Monday, January 9, 2017

Injury leaves Bellis out in the cold

CiCi Bellis and her coach, Anibal Aranda, pose at the Broadway Tennis
Center in Burlingame, Calif., on Dec. 28. Photo by Paul Bauman
   This is the first of a three-part series on San Francisco Bay Area teenage phenoms CiCi Bellis and Katie Volynets.
   CiCi Bellis seemed to be preparing for the Alaska Open rather than her first Australian Open.
   When the 17-year-old Bellis, her coach and a hitting partner convened at the Broadway Tennis Center in Burlingame, near San Francisco International Airport, for practice at 9:45 a.m. on Dec. 28, the temperature in the indoor facility was a frigid 44 degrees (6.7 Celsius).
   Broadway, which opened in April 2015, is not heated.
   Bellis and her coach, Anibal Aranda, made the 25-minute drive up Highway 101 from her parents' house in affluent Atherton, even though there's an outdoor court (in addition to a gym and extensive garden) on the property.
   "We have been practicing here just because it's chilly outside," explained Bellis, bundled up in a Nike warmup suit. "At my house, it's kind of damp in the morning and the court gets icy."
   That's not a problem these days in Melbourne, the site of the Australian Open. It's summer Down Under, and the temperature in Melbourne typically hovers between two and three times higher than at Broadway.
   Bellis and Aranda are based at the new home of American tennis in often sultry Orlando, Fla. The USTA National Campus, featuring 100 courts of various surfaces on 64 acres, opened Thursday. It replaces the USTA training center in Boca Raton, Fla.
   "Sometimes in Boca, we had tough conditions, like rain, wind, heat," said Aranda, a 33-year-old Paraguayan who became a U.S. citizen last March. "Here, now, it's cold. (You'd think) this wouldn't help her, but I think it will because (she needs) to push herself. We need to get a good warmup."
   Added Bellis: "Same thing with the heat."
The temperature at the indoor Broadway Tennis Center when Bellis began
her practice was a frigid 44 degrees (6.7 Celsius). The facility, which opened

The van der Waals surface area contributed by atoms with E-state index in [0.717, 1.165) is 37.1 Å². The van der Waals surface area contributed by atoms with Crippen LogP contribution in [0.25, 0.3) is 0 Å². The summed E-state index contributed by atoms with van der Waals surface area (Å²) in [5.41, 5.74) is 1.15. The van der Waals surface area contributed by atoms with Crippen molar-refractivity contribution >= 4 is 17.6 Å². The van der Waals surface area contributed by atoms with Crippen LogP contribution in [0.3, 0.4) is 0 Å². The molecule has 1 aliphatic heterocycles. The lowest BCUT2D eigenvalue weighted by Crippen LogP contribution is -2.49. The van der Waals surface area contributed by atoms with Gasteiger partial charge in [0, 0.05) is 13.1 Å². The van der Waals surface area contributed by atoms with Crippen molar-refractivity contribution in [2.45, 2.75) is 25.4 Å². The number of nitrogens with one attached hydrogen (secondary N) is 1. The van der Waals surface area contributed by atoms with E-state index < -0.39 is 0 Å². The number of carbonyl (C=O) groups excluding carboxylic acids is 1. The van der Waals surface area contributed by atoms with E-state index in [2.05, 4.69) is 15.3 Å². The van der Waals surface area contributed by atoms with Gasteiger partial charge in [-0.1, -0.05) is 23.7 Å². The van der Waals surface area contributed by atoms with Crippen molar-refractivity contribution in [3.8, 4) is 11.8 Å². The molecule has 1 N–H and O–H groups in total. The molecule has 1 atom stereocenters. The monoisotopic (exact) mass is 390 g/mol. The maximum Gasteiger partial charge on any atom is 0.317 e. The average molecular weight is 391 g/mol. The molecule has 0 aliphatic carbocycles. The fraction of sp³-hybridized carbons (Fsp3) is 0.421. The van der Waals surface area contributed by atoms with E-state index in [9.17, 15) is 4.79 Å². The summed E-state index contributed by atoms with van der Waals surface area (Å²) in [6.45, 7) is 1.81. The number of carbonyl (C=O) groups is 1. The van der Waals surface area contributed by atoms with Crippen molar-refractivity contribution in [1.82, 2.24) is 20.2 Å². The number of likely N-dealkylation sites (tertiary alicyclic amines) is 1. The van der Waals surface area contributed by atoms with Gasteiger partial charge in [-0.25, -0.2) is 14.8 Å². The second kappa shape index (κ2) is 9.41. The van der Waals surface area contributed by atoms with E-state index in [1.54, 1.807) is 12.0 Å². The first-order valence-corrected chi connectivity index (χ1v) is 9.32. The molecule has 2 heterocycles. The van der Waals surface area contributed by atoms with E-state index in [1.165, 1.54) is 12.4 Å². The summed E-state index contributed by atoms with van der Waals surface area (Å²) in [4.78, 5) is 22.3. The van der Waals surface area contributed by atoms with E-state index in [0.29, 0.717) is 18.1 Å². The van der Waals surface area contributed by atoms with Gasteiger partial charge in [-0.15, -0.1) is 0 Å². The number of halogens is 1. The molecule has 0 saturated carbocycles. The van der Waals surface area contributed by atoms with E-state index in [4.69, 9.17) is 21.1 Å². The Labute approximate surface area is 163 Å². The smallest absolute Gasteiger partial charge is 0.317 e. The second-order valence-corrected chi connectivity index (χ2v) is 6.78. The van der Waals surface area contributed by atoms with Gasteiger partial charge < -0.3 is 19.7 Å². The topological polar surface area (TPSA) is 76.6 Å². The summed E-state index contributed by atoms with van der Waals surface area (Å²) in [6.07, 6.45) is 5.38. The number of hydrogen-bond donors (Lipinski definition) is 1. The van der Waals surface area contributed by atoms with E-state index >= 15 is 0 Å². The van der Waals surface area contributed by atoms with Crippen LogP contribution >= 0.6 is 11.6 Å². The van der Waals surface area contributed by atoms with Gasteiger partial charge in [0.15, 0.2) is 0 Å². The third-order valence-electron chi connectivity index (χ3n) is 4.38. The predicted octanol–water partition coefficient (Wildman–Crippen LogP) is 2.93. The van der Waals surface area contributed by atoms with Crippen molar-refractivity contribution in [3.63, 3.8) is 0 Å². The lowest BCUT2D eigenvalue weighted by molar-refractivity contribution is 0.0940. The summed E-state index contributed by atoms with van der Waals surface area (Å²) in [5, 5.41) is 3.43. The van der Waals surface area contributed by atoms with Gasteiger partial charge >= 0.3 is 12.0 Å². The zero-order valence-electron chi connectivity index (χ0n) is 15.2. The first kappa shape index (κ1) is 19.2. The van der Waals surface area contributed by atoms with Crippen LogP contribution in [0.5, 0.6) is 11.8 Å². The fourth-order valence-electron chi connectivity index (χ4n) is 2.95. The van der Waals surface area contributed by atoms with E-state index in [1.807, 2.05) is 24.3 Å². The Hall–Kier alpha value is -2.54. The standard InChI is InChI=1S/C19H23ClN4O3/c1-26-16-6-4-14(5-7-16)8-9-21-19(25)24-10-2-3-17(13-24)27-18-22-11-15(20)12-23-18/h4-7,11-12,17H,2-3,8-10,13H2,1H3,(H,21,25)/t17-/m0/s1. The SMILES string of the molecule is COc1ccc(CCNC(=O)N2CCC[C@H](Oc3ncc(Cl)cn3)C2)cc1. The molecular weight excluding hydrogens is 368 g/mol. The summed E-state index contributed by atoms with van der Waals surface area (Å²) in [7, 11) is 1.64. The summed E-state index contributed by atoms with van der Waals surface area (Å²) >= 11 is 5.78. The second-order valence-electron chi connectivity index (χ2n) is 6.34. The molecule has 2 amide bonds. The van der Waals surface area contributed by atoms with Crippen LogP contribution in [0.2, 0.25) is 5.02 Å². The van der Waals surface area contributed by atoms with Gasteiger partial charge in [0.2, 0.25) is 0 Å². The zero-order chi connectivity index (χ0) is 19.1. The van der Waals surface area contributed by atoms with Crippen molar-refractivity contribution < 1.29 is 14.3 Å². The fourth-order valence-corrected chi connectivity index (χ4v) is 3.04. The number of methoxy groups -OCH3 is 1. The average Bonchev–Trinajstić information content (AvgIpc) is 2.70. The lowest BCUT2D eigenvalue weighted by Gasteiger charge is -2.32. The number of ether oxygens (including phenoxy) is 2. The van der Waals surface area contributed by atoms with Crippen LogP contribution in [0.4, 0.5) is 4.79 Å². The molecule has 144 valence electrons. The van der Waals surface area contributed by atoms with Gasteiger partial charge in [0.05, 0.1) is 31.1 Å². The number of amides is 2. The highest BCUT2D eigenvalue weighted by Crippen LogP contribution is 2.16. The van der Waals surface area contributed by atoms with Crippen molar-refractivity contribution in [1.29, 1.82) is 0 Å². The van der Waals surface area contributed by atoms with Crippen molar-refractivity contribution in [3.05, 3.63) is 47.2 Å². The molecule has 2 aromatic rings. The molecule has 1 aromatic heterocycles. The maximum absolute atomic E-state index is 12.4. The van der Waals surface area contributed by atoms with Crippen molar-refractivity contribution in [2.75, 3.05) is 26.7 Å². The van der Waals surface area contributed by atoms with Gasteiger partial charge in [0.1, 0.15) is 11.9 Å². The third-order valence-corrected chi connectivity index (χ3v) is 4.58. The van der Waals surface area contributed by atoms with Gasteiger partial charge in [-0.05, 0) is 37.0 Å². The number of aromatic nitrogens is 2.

in April 2015, is not heated. Photo by Paul Bauman
   Bellis spent a week in Atherton after training for 2 1/2 weeks in Florida. She was scheduled to fly to Australia on Dec. 30 and play in this week's Apia International in Sydney. However, a lingering injury forced Bellis to cut short her Dec. 28 practice at Broadway and withdraw from Sydney and the Australian Open, which begins Jan. 16 (next Sunday PST).
   "Bummed I have to pull out of @Australian Open b/c of a hamstring strain," Bellis tweeted Friday. "Healing, but not ready to play yet. Can't wait to start 2017 szn!"
   Bellis' father, Gordon, said CiCi (short for Catherine Cartan, her grandmother's maiden name) "went for a ball in Boca on Dec. 14 or 15 and pulled up lame. It's muscle pull and/or tear."
   CiCi would have made her first main-draw appearance in a Grand Slam tournament other than the U.S. Open.
   As a 15-year-old wild card, she shocked 12th-seeded Dominika Cibulkova in the first round at Flushing Meadows in 2014 before losing to Zarina Diyas of Kazakhstan in the next round. Cibulkova had reached the Australian Open final that year, falling to since-retired Li Na.
   Also, Bellis advanced to the third round of last year's U.S. Open as a qualifier, then turned pro. That allowed her to keep her singles prize money of $137,503, plus $7,436 for losing in the first round of women's doubles with fellow California native Julia Boserup to third seeds Timea Babos of Hungary and Yaroslava Shvedova of Kazakhstan.
   In addition, Bellis signed lucrative endorsement contracts with Nike (clothes and shoes) and Babolat (rackets). She said she is not allowed to reveal the terms.
   Bellis has a 15-match winning streak after ending 2016 with titles in two $50,000 indoor tournaments in Canada (Saguenay and Toronto) and the inaugural $125,000 Hawaii Open in Honolulu. The latter was the biggest crown of her life.
   When asked which of her accomplishments -- including a quarterfinal appearance in last year's Bank of the West Classic, a WTA Premier Level tournament at Stanford that she grew up attending -- means the most to her, Bellis shot back: "Honolulu, for sure. Hands down. Because I won the tournament."
   Not only did Bellis win all 10 of her sets in Honolulu, she dropped no more than six games in a match. She upset top seed and then-No. 23 Zhang Shuai 6-4, 6-2 in the final.
Bellis practiced hitting targets from the opposite service line
with her serve at Broadway. Photo by Paul Bauman
   Against Zhang, Bellis recorded her fifth career victory over a top-50 player and third over a Grand Slam quarterfinalist or better. Zhang stunned second-seeded Simona Halep and 15th-seeded Madison Keys en route to the quarterfinals of last year's Australian Open.
   "In my opinion," Aranda said, "(winning Honolulu) was great because it was at the end of the year, everyone was tired from a long year, it was a long trip, and the conditions were tough with the rain. Then she beat the No. (23) in the world in the final. That proves she is ready (for the pros)."
   The Honolulu title raised Bellis' ranking to No. 75. Now a career-high No. 74, she is one of six teenagers in the top 100 and by far the youngest. Next is No. 36 Ana Konjuh, a Croat who turned 19 on Dec. 27. Bellis will turn 18 on April 8.
   "Two-thousand sixteen was a great year," Bellis gushed. "I think the second half was a lot better than the first half. We just trained really hard, and that's why it became so much better. I think if we just keep doing what we're doing, 2017 is going to be a really good year, too."